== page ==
The descent starts off rather laid-back with some creek walking. The first rappel is completely dry, though it's worth walking around in the shallow pool and checking out your surroundings. There are a couple of narrow sections up ahead. Nothing technical, just real pretty. The next rappel takes you down a cool cascading section with some interesting movement.

Then you'll come to a section that changes yearly. There's a huge chockstone up in the canyon above you as you rappel down into either 6 inches of water, or a raging torrent where you can't touch the bottom. Send a solid swimmer without a pack down first! A guided rappel is an excellent idea here, and is the choice I would take on a multiday descent.

Some smaller rappels might be necessary between here and the next major obstacle, the longest rapp. Send your strongest swimmer down this first as well without a pack. He or she will probably need to assist others as there is a strong current at the bottom of this awesome waterfall. It is easy to get sucked into the falls. There is one short rappel immediately after the 'crux', with another shortly after that which can be easily avoided with a downclimb canyon left.

Several more rappels remain, and a LOT of walking. I suggest some comfy light shoes with sticky rubber (think Five Ten Guide Tennie), as you'll want the extra grip when hiking in knee-deep water on slippery stones for a very long time.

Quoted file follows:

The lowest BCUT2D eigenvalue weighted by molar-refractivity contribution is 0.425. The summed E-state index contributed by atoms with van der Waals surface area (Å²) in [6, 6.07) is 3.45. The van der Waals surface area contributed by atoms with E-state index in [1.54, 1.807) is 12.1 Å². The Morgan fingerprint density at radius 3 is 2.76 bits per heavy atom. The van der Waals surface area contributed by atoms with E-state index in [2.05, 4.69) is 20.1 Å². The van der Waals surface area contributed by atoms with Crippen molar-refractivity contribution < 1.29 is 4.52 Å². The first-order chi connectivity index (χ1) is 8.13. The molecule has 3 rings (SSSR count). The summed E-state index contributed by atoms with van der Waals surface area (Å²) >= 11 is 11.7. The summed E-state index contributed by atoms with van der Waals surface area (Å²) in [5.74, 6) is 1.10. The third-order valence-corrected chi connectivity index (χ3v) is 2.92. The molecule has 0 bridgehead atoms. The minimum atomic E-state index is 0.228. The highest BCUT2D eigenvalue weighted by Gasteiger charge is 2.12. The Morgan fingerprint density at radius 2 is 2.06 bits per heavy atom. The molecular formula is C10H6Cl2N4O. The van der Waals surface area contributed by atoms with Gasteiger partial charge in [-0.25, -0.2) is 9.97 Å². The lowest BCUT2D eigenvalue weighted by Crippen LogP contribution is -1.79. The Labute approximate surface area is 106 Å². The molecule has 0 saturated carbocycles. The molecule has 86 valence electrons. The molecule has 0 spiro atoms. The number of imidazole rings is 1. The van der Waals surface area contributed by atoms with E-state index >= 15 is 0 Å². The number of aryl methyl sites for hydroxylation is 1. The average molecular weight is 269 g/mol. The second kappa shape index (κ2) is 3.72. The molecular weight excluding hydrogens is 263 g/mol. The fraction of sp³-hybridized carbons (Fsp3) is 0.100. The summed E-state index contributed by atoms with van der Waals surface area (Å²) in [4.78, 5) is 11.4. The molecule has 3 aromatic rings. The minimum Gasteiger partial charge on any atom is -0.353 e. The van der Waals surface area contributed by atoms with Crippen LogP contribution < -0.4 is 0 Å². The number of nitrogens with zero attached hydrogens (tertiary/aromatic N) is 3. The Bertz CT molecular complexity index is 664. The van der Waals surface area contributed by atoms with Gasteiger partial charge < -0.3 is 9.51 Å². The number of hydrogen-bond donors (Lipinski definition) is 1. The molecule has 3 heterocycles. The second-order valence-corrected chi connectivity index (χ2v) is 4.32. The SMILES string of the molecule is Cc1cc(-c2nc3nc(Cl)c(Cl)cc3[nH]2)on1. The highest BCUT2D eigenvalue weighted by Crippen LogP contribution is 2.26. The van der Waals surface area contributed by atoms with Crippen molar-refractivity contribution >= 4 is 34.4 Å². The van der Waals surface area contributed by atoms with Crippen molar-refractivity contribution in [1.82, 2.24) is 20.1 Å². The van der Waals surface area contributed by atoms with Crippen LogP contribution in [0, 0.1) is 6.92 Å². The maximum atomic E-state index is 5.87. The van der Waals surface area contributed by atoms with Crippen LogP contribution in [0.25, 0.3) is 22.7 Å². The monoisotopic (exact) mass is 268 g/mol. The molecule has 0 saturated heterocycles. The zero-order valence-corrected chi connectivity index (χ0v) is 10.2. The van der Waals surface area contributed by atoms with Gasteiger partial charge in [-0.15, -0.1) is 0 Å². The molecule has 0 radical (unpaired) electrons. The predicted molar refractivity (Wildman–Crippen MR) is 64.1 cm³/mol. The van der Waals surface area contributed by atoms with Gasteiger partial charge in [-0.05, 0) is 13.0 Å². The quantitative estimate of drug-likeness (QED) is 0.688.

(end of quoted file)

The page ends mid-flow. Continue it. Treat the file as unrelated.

Once you come to the confluence with East Fork, it's time for the next wonderful part of your journey, the part where you start going home!


Now you're at the confluence with East Fork. That was pretty cool, huh? Now you'll have to make it back to your vehicle. You'll have plenty of time to reflect on the canyon and your experiences regardless of whether you head north or south. If you're doing a car shuttle from Heaton Flat, you'll have less work ahead of you as well as an excellent trail to follow.

Red tape

Perhaps this isn't red tape, but you should make sure the road to Cabin Flat is open if you come in from that side. Otherwise, you might need to hike over Baldy from Manker Flat to make the trip work.

Beta sites

Trip reports and media


First descent is unknown, though I have met a gentleman who probably descended it years ago. When we did our first exploration of the area in 2009, we found old slings and biners at anchors.


Information provided by automated processes. KML map by (unknown). Main photo by (unknown). Authors are listed in chronological order.